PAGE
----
Background: Kidney transplant (KT) candidates and recipients with obesity experience more frequent complications such as infection, poorer allograft outcomes, diabetes, and mortality, limiting their eligibility for transplantation. Bariatric surgery (BS) is not commonly performed among KT patients given concerns about immunosuppression absorption, wound healing, infections, and graft outcomes. Its role has not been described in an Asian setting.
Methods: A retrospective review of patients who underwent BS at the largest KT center in Singapore from 2008 to 2020 was conducted. Metabolic outcomes, immunosuppression doses, graft outcomes, and mortality were studied.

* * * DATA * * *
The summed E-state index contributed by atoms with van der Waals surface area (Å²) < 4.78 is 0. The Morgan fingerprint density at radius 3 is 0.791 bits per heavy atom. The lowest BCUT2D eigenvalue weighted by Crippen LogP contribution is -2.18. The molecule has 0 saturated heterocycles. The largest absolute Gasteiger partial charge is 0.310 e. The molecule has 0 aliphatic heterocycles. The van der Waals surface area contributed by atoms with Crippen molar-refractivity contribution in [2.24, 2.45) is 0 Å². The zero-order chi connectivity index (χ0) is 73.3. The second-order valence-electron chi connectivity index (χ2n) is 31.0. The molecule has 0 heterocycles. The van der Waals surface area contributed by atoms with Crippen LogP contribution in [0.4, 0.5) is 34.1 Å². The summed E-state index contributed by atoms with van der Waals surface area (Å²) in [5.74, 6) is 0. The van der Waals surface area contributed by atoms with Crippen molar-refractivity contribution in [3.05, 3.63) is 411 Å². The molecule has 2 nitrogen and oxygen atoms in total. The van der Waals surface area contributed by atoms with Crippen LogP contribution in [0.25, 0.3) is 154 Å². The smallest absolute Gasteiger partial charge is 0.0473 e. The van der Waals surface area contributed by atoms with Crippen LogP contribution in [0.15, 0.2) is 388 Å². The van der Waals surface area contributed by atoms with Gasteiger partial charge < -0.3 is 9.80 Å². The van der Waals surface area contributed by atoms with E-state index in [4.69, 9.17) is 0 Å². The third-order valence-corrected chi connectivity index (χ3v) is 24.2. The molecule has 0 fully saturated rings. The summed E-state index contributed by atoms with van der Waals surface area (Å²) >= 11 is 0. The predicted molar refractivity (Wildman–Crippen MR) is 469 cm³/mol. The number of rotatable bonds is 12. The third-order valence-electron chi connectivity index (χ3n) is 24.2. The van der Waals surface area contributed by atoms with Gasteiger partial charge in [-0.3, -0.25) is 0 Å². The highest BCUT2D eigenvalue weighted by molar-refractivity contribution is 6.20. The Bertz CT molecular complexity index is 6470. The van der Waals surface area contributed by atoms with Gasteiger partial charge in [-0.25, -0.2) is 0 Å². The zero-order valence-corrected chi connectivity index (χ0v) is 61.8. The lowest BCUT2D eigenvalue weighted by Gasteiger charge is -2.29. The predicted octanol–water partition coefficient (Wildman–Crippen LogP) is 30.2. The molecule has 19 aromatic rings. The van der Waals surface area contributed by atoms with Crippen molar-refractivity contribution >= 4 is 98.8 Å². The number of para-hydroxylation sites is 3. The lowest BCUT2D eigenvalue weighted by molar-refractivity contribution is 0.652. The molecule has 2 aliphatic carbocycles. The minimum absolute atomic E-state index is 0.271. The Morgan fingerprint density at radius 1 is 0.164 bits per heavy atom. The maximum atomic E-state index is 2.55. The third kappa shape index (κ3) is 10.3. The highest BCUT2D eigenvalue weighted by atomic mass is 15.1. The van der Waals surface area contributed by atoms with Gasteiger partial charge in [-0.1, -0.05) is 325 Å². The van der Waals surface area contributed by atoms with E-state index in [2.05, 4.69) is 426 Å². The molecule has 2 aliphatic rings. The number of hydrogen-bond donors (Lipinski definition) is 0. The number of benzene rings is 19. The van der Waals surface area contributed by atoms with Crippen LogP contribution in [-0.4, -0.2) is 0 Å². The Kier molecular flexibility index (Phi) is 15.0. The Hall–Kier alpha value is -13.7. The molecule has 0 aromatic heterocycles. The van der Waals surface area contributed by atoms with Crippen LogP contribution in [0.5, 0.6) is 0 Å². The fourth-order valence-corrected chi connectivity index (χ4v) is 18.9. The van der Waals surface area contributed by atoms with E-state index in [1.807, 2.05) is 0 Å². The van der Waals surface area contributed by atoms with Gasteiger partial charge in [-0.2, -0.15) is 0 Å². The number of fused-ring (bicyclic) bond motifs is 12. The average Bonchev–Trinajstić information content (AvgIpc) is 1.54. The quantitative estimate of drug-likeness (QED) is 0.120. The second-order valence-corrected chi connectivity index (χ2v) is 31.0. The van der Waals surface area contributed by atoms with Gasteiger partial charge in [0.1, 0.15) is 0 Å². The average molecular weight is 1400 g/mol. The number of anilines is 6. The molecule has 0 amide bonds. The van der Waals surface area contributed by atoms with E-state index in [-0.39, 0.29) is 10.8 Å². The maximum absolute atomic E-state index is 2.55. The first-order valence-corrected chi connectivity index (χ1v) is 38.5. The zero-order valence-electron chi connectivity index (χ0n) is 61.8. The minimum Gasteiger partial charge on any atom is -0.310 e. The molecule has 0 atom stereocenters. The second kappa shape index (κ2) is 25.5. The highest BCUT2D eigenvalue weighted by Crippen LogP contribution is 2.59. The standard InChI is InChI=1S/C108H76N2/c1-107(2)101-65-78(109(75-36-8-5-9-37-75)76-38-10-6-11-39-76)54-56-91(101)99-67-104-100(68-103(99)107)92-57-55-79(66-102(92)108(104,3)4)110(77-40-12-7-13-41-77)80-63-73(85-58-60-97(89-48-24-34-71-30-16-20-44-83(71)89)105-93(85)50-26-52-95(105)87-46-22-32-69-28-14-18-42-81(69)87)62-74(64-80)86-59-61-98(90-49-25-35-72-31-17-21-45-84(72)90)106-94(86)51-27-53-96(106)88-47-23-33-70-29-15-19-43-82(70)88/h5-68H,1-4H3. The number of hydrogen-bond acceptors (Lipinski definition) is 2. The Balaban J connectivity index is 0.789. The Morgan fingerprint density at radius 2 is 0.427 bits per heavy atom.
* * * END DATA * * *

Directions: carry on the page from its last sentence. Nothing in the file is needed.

Results: Seven patients underwent BS and KT (4 underwent BS before KT, 3 underwent BS after KT; 4 underwent sleeve gastrectomy, 3 underwent gastric bypass). Mean total weight losses of 23.8% at 1 year and 18.6% at 5 years post-BS were achieved. Among the five patients with diabetes, glycemic control improved after BS. There were no deaths in the first 90 days or graft loss in the first year after KT and BS. Patients who underwent BS after KT had no significant changes in immunosuppression dose.
Conclusions: BS can be safely performed in KT recipients and candidates and results in sustainable weight losses and improvements in metabolic comorbidities. Although no major complications were observed in our study, close monitoring of this complex group of patients is imperative.
Keywords: Bariatric surgery; Chronic kidney disease; Kidney transplantation.